Laser Microscalpel to Target Cancers Individually

A group from Texas University, Austin led by Adela Ben-Yakir, has recently patented a new technology that can be used to target one cancer cell at a time. This laser “microscalpel” would make it possible for a surgeon to weed out the cancer-effected cells without harming the healthy tissue surrounding them. This could greatly help the fight against cancer and improve the quality of life of cancer patients.

 Professor Adela Ben-Yakir (Credit: The University of Texas at Austin)
Professor Adela Ben-Yakir
(Credit: The University of Texas at Austin)

A femtosecond laser is a laser which emits optical pulses with an extremely short duration, known as of femtoseconds (1 femtosecond equals 10 in the -15 seconds). The femtosecond laser used for this treatment produces brief, high energy light pulses that cut through the target cell. The laser heat does not spread around to harm nearby healthy cells. There is hope in the medical community that this device could be used for accurate demolition of various types of unhealthy tissue. This would include small tumors of the vocal cords, cancer cells left behind after the removal of solid tumors, individual cancer cells scattered throughout the brain, or other tissue and plaque in arteries.

Femtosecond lasers have been developed by several companies around the world but until recently have been heavy and cumbersome. Ben-Yakar’s laboratory has created a microscope system that is capable of delivering femtosecond laser pulses up to 250 microns deep inside a tissue. This system has a tiny flexible probe that can focus light pulses to a spot smaller than a human cell.

Ben-Yakar hopes that in a few years the probe’s 15-millimeter diameter will shrink three fold, thus making it match endoscopes that are engaged in laparoscopic surgeries today. She also considers making the probe tip disposable so it could be used in operations on people with have infectious diseases or destroying deadly viruses and other biomaterials.

 The background shows a C. elegans roundworm. The bright green dots are neurons, and the thin green lines extending from the neurons are axons. The inset demonstrates where the laser severs the axon (Credit: H. Cinar and Y. Jin/The University of Texas at Austin)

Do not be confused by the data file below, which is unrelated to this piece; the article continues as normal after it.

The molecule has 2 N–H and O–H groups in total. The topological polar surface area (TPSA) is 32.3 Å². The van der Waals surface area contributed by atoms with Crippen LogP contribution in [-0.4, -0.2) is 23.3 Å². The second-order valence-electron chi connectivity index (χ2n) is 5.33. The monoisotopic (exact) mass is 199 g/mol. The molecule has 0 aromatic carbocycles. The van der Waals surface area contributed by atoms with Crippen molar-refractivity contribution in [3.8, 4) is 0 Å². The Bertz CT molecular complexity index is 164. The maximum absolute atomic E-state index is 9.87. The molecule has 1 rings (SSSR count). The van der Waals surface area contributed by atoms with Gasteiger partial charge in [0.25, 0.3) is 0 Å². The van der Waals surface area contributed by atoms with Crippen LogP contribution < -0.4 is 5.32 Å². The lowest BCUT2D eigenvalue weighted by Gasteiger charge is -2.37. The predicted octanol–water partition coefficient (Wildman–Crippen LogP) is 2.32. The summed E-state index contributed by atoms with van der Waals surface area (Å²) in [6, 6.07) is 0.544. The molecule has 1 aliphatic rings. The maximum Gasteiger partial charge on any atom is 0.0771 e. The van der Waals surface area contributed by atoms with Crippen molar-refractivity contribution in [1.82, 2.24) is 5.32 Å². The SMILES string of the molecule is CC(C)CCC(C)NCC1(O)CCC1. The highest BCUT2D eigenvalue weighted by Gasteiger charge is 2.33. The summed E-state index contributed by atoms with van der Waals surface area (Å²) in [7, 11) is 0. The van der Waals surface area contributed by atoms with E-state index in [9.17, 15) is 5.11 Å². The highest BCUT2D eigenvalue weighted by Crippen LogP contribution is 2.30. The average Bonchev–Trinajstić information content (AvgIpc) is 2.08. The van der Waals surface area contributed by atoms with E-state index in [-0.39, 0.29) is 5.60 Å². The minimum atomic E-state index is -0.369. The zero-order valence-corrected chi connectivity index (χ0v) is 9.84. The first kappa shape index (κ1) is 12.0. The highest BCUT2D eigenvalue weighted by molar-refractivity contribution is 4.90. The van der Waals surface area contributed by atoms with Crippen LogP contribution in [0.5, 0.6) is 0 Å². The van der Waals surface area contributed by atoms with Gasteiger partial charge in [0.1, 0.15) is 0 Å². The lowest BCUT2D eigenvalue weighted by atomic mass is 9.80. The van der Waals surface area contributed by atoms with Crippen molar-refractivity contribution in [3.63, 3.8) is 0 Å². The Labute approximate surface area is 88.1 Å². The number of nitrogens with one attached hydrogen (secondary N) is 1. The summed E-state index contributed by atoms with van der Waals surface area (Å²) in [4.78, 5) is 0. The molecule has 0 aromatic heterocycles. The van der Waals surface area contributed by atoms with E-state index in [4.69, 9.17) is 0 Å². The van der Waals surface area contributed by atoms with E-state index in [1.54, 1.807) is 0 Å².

The background shows a C. elegans
roundworm. The bright green dots
are neurons, and the thin green lines
extending from the neurons are axons.
The inset demonstrates where the laser
severs the axon (Credit: H. Cinar and Y. Jin
/The University of Texas at Austin)

During the development of the miniature-surgery system, Ben-Yakar worked in collaboration with Olav Solgaard at Stanford University’s electrical engineering department in order to incorporate a miniaturized scanning mirror. Another addition to the system was made by Ben-Yakar and her graduate student Chris Hoy; they used a novel optic-fiber cable that can withstand the light pulses the laser sends out. While trying to make the laser intensity easier to manage, they stretched the light pulses into longer, weaker pulses that travel through the fiber. Then, the fiber’s properties were used for reconstructing the light into more intense, short light pulses before they entered the tissue.

In this study, Ben-Yakar targeted breast cancer cells in three-dimensional bio-structures that mimicked the optical properties of breast tissue. The laser has also been tested on laboratory-grown layered cell structures that mimic different tissues.

An additional line of research Ben-Yakar is currently engaging is the use of nanoparticles to focus the light energy on targeted cells. She recently demonstrated that gold nanoparticles can function as magnifying lenses, thus increasing the amount of laser light reaching the cells by at least an order of magnitude. When this technique is fully developed it would be possible to target hundreds of effected cells in a single tissue at a time without affecting the healthy cells.

TFOT has recently covered several other stories on new treatments for cancer. One such story tells of a new infrared camera developed by researchers from the Argonne National Laboratory which can take images of the head and neck and predict which patients are likely to develop severe side effects due to anti-cancer treatments and adapt the treatment accordingly. Another story tells of a personalized melanoma vaccination developed by Hadassah Medical Organization and the Hebrew University in Jerusalem.

More information on the new laser can be found on the Texas University website.